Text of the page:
If you subscribed to Nintendo Power in the 90’s, you probably remember reading about the Nintendo 64DD, a console disk-drive add-on design to bring higher storage capacity, a real-time clock and internet connectivity to the Nintendo 64. You may also remember that it flopped in Japan, badly. The N64DD never made it to the US market — but it may have come closer to hitting store shelves than we previously thought. A collector in Seattle has stumbled upon a working US Nintendo 64DD prototype.
At glance, the unit looks almost identical to the Nintendo 64DD that hit Japan in 1999 — so much so that when Jason “MetalJesusRocks” Lindsey found it, he assumed it was merely a US developer kit. Turns out, it’s even more rare: the unit boots up without the aid of the “partner cartridge,” developers needed to get devkits running. It also features an english-language menu screen, something not present in official development units or the original Japanese retail model. The unit is even region-locked to the US, and won’t play japanese N64DD games. Lindsey (and Ars Technica) reached out to Mark DeLoura, a former Lead Engineer at Nintendo that worked on the n64DD, to figure out what was going on. The answer? This is most likely an unreleased retail unit, or at least a retail prototype.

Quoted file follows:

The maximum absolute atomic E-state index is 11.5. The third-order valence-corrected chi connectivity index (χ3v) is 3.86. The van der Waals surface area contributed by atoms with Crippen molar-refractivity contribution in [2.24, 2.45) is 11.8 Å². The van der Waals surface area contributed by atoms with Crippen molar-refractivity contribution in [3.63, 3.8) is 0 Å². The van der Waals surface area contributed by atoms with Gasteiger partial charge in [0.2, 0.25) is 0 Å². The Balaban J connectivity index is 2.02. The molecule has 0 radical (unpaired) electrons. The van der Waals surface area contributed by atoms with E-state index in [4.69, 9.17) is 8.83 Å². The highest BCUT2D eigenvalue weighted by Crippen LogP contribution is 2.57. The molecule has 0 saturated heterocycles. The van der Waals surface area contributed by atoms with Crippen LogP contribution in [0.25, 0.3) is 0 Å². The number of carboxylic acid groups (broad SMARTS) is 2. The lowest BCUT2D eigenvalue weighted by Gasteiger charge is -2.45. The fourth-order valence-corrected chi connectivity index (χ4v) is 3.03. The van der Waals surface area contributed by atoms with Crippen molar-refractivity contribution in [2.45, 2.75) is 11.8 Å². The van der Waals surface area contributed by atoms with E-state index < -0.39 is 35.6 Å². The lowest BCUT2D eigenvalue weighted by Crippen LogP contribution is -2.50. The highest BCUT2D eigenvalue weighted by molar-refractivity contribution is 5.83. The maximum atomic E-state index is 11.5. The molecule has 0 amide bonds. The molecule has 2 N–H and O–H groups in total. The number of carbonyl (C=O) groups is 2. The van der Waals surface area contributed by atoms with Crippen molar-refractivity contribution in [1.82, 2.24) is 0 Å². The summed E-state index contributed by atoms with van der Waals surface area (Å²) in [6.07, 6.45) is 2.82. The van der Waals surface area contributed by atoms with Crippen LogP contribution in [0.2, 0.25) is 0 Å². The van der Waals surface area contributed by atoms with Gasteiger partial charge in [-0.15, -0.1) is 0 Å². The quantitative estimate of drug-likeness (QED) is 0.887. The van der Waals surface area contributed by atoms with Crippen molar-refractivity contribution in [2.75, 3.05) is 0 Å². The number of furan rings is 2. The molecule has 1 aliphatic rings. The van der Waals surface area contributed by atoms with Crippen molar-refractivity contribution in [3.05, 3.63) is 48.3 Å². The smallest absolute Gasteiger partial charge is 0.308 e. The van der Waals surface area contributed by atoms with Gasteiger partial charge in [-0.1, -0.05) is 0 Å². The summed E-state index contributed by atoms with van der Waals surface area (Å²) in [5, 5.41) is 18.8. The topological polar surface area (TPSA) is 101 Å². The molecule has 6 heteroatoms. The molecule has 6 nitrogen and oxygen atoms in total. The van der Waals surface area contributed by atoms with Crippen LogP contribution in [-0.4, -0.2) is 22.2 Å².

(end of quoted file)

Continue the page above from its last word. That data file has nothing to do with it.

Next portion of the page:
That alone makes it a rare collectors item, but there’s one more mystery surrounding this retail prototype: it came with a unreadable, blue game disk. The development cartridge is unlabeled, and Lindsey has been unable to get it to boot so far — but DeLoura says the disk could contain a US retail-ready N64DD game or some of the demos he used to show the device to developers when he still worked for Nintendo. Lindsey says he’s working with the gaming community to find a way to read the disk. With any luck, we’ll have one more piece of Nintendo history to admire sometime in the near future. Until then? Check out Lindsey’s YouTube channel for a full rundown of the rare, retail hardware.